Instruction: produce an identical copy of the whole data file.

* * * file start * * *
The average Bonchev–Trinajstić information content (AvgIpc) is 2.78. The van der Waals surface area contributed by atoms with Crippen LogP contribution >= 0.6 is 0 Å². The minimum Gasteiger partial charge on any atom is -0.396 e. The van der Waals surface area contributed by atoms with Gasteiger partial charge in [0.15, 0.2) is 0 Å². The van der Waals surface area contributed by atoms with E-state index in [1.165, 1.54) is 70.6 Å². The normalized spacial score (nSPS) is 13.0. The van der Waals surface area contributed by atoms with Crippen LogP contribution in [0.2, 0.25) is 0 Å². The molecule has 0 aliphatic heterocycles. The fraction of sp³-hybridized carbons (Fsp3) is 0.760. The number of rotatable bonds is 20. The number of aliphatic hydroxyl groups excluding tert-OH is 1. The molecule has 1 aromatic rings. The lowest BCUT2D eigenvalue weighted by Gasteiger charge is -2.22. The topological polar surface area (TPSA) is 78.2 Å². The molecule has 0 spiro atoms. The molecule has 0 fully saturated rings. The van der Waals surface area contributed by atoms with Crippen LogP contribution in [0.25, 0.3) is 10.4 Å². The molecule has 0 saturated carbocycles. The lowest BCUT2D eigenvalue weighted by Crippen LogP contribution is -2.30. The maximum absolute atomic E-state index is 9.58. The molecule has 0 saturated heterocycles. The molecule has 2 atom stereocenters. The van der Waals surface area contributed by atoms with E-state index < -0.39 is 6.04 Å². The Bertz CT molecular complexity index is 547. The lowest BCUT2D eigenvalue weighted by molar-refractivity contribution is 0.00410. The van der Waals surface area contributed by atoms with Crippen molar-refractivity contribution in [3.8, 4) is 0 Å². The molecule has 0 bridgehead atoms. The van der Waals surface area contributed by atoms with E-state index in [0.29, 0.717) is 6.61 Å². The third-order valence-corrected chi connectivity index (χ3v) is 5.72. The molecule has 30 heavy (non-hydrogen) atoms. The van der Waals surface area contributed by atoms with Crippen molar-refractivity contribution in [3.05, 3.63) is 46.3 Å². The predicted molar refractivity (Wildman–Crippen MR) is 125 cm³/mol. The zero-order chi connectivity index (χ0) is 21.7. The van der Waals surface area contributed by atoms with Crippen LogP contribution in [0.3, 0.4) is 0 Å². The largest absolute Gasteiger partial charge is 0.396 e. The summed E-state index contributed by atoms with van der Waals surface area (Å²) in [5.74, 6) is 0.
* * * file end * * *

The average Bonchev–Trinajstić information content (AvgIpc) is 2.78. The van der Waals surface area contributed by atoms with Crippen LogP contribution >= 0.6 is 0 Å². The minimum Gasteiger partial charge on any atom is -0.396 e. The van der Waals surface area contributed by atoms with Gasteiger partial charge in [0.15, 0.2) is 0 Å². The van der Waals surface area contributed by atoms with E-state index in [1.165, 1.54) is 70.6 Å². The normalized spacial score (nSPS) is 13.0. The van der Waals surface area contributed by atoms with Crippen LogP contribution in [0.2, 0.25) is 0 Å². The molecule has 0 aliphatic heterocycles. The fraction of sp³-hybridized carbons (Fsp3) is 0.760. The number of rotatable bonds is 20. The number of aliphatic hydroxyl groups excluding tert-OH is 1. The molecule has 1 aromatic rings. The lowest BCUT2D eigenvalue weighted by Gasteiger charge is -2.22. The topological polar surface area (TPSA) is 78.2 Å². The molecule has 0 spiro atoms. The molecule has 0 fully saturated rings. The van der Waals surface area contributed by atoms with Crippen LogP contribution in [0.25, 0.3) is 10.4 Å². The molecule has 0 saturated carbocycles. The lowest BCUT2D eigenvalue weighted by Crippen LogP contribution is -2.30. The maximum absolute atomic E-state index is 9.58. The molecule has 0 saturated heterocycles. The molecule has 2 atom stereocenters. The van der Waals surface area contributed by atoms with E-state index < -0.39 is 6.04 Å². The Bertz CT molecular complexity index is 547. The lowest BCUT2D eigenvalue weighted by molar-refractivity contribution is 0.00410. The van der Waals surface area contributed by atoms with Crippen molar-refractivity contribution in [3.8, 4) is 0 Å². The molecule has 0 bridgehead atoms. The van der Waals surface area contributed by atoms with E-state index in [0.29, 0.717) is 6.61 Å². The third-order valence-corrected chi connectivity index (χ3v) is 5.72. The molecule has 30 heavy (non-hydrogen) atoms. The van der Waals surface area contributed by atoms with Crippen molar-refractivity contribution in [3.05, 3.63) is 46.3 Å². The predicted molar refractivity (Wildman–Crippen MR) is 125 cm³/mol. The zero-order chi connectivity index (χ0) is 21.7. The van der Waals surface area contributed by atoms with Crippen LogP contribution in [0.3, 0.4) is 0 Å². The largest absolute Gasteiger partial charge is 0.396 e. The summed E-state index contributed by atoms with van der Waals surface area (Å²) in [5.74, 6) is 0.